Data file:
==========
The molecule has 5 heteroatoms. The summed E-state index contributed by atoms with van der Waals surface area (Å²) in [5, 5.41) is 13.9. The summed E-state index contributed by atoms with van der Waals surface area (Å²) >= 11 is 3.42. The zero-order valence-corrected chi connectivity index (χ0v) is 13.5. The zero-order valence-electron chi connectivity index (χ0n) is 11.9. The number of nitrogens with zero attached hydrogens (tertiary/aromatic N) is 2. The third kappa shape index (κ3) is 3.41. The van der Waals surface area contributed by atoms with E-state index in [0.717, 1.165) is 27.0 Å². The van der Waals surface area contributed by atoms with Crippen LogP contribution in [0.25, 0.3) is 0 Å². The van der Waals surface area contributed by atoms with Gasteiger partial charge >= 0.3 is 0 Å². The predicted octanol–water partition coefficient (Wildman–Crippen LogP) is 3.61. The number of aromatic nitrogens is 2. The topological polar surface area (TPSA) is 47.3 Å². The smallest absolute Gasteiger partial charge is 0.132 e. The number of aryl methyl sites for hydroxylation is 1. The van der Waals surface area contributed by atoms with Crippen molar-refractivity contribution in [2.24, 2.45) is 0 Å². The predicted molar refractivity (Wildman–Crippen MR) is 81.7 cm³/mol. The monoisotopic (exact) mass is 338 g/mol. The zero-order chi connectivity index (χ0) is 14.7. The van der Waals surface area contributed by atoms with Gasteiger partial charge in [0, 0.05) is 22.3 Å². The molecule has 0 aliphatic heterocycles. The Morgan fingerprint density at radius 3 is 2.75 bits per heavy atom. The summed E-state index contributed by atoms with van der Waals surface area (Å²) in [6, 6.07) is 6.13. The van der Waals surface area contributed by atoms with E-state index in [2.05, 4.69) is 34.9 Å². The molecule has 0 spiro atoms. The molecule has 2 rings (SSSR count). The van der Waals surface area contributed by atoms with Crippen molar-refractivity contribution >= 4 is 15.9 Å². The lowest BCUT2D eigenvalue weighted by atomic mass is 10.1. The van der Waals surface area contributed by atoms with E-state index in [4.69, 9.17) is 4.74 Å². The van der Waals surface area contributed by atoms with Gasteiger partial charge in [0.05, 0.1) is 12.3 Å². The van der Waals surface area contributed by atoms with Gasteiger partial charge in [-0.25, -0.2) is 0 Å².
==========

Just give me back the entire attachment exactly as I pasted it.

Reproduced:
The molecule has 5 heteroatoms. The summed E-state index contributed by atoms with van der Waals surface area (Å²) in [5, 5.41) is 13.9. The summed E-state index contributed by atoms with van der Waals surface area (Å²) >= 11 is 3.42. The zero-order valence-corrected chi connectivity index (χ0v) is 13.5. The zero-order valence-electron chi connectivity index (χ0n) is 11.9. The number of nitrogens with zero attached hydrogens (tertiary/aromatic N) is 2. The third kappa shape index (κ3) is 3.41. The van der Waals surface area contributed by atoms with E-state index in [0.717, 1.165) is 27.0 Å². The van der Waals surface area contributed by atoms with Crippen LogP contribution in [0.25, 0.3) is 0 Å². The van der Waals surface area contributed by atoms with Gasteiger partial charge >= 0.3 is 0 Å². The predicted octanol–water partition coefficient (Wildman–Crippen LogP) is 3.61. The number of aromatic nitrogens is 2. The topological polar surface area (TPSA) is 47.3 Å². The smallest absolute Gasteiger partial charge is 0.132 e. The number of aryl methyl sites for hydroxylation is 1. The van der Waals surface area contributed by atoms with Crippen molar-refractivity contribution in [2.24, 2.45) is 0 Å². The predicted molar refractivity (Wildman–Crippen MR) is 81.7 cm³/mol. The monoisotopic (exact) mass is 338 g/mol. The zero-order chi connectivity index (χ0) is 14.7. The van der Waals surface area contributed by atoms with Gasteiger partial charge in [0, 0.05) is 22.3 Å². The molecule has 0 aliphatic heterocycles. The Morgan fingerprint density at radius 3 is 2.75 bits per heavy atom. The summed E-state index contributed by atoms with van der Waals surface area (Å²) in [6, 6.07) is 6.13. The van der Waals surface area contributed by atoms with E-state index in [2.05, 4.69) is 34.9 Å². The molecule has 0 spiro atoms. The molecule has 2 rings (SSSR count). The van der Waals surface area contributed by atoms with Crippen molar-refractivity contribution >= 4 is 15.9 Å². The lowest BCUT2D eigenvalue weighted by atomic mass is 10.1. The van der Waals surface area contributed by atoms with E-state index in [4.69, 9.17) is 4.74 Å². The van der Waals surface area contributed by atoms with Gasteiger partial charge in [0.05, 0.1) is 12.3 Å². The van der Waals surface area contributed by atoms with Gasteiger partial charge in [-0.25, -0.2) is 0 Å².